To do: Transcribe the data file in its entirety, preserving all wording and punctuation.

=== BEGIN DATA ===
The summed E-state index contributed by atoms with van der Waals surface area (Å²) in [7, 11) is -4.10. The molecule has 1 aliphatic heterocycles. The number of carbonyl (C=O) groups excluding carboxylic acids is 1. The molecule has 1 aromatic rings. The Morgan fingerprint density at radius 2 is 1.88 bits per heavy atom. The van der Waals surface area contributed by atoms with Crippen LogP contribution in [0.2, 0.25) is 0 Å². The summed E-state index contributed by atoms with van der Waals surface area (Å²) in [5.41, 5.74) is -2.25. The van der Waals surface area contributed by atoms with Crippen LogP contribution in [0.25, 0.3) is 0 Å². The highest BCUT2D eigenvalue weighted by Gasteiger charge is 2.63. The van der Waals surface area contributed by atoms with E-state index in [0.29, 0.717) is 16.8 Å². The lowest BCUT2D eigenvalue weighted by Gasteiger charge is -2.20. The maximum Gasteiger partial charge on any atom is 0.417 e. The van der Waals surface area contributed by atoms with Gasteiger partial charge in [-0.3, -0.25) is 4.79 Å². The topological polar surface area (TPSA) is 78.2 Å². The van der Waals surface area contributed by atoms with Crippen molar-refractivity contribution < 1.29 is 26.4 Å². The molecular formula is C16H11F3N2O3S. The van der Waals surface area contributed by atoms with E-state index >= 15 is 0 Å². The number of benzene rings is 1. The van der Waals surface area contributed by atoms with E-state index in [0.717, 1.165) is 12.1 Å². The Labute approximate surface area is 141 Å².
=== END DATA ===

The summed E-state index contributed by atoms with van der Waals surface area (Å²) in [7, 11) is -4.10. The molecule has 1 aliphatic heterocycles. The number of carbonyl (C=O) groups excluding carboxylic acids is 1. The molecule has 1 aromatic rings. The Morgan fingerprint density at radius 2 is 1.88 bits per heavy atom. The van der Waals surface area contributed by atoms with Crippen LogP contribution in [0.2, 0.25) is 0 Å². The summed E-state index contributed by atoms with van der Waals surface area (Å²) in [5.41, 5.74) is -2.25. The van der Waals surface area contributed by atoms with Crippen LogP contribution in [0.25, 0.3) is 0 Å². The highest BCUT2D eigenvalue weighted by Gasteiger charge is 2.63. The van der Waals surface area contributed by atoms with E-state index in [0.29, 0.717) is 16.8 Å². The lowest BCUT2D eigenvalue weighted by Gasteiger charge is -2.20. The maximum Gasteiger partial charge on any atom is 0.417 e. The van der Waals surface area contributed by atoms with Gasteiger partial charge in [-0.3, -0.25) is 4.79 Å². The topological polar surface area (TPSA) is 78.2 Å². The van der Waals surface area contributed by atoms with Crippen molar-refractivity contribution < 1.29 is 26.4 Å². The molecular formula is C16H11F3N2O3S. The van der Waals surface area contributed by atoms with E-state index >= 15 is 0 Å². The number of benzene rings is 1. The van der Waals surface area contributed by atoms with E-state index in [0.717, 1.165) is 12.1 Å². The Labute approximate surface area is 141 Å².